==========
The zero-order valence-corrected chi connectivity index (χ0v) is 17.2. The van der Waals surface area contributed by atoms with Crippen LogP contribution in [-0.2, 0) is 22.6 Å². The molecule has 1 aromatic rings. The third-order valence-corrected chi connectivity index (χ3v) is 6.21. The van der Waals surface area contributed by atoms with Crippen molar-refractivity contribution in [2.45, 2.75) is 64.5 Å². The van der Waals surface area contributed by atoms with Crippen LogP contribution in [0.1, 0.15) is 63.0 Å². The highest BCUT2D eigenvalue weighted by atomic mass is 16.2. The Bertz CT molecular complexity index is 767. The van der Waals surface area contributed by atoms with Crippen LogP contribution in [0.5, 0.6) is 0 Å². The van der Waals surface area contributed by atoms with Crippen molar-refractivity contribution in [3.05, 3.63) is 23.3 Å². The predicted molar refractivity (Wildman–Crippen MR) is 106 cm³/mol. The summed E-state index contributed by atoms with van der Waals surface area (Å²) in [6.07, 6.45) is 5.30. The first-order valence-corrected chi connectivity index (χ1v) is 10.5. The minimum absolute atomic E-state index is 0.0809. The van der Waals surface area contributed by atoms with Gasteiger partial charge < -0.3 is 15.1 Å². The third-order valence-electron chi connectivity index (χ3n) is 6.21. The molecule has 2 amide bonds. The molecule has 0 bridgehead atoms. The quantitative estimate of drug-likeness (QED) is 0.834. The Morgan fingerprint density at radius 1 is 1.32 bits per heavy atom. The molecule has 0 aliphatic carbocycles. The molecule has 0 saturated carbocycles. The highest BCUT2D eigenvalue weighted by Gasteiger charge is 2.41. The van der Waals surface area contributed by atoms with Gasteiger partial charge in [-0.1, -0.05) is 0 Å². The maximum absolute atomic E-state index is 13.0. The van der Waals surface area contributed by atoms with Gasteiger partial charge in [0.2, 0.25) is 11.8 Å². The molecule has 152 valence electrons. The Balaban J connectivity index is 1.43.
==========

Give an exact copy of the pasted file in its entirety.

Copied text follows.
The zero-order valence-corrected chi connectivity index (χ0v) is 17.2. The van der Waals surface area contributed by atoms with Crippen LogP contribution in [-0.2, 0) is 22.6 Å². The molecule has 1 aromatic rings. The third-order valence-corrected chi connectivity index (χ3v) is 6.21. The van der Waals surface area contributed by atoms with Crippen molar-refractivity contribution in [2.45, 2.75) is 64.5 Å². The van der Waals surface area contributed by atoms with Crippen LogP contribution in [0.1, 0.15) is 63.0 Å². The highest BCUT2D eigenvalue weighted by atomic mass is 16.2. The Bertz CT molecular complexity index is 767. The van der Waals surface area contributed by atoms with Crippen LogP contribution in [0.5, 0.6) is 0 Å². The van der Waals surface area contributed by atoms with Crippen molar-refractivity contribution in [3.05, 3.63) is 23.3 Å². The predicted molar refractivity (Wildman–Crippen MR) is 106 cm³/mol. The summed E-state index contributed by atoms with van der Waals surface area (Å²) in [6.07, 6.45) is 5.30. The first-order valence-corrected chi connectivity index (χ1v) is 10.5. The minimum absolute atomic E-state index is 0.0809. The van der Waals surface area contributed by atoms with Gasteiger partial charge < -0.3 is 15.1 Å². The third-order valence-electron chi connectivity index (χ3n) is 6.21. The molecule has 2 amide bonds. The molecule has 0 bridgehead atoms. The quantitative estimate of drug-likeness (QED) is 0.834. The Morgan fingerprint density at radius 1 is 1.32 bits per heavy atom. The molecule has 0 aliphatic carbocycles. The molecule has 0 saturated carbocycles. The highest BCUT2D eigenvalue weighted by Gasteiger charge is 2.41. The van der Waals surface area contributed by atoms with Gasteiger partial charge in [-0.1, -0.05) is 0 Å². The maximum absolute atomic E-state index is 13.0. The van der Waals surface area contributed by atoms with Gasteiger partial charge in [0.2, 0.25) is 11.8 Å². The molecule has 152 valence electrons. The Balaban J connectivity index is 1.43.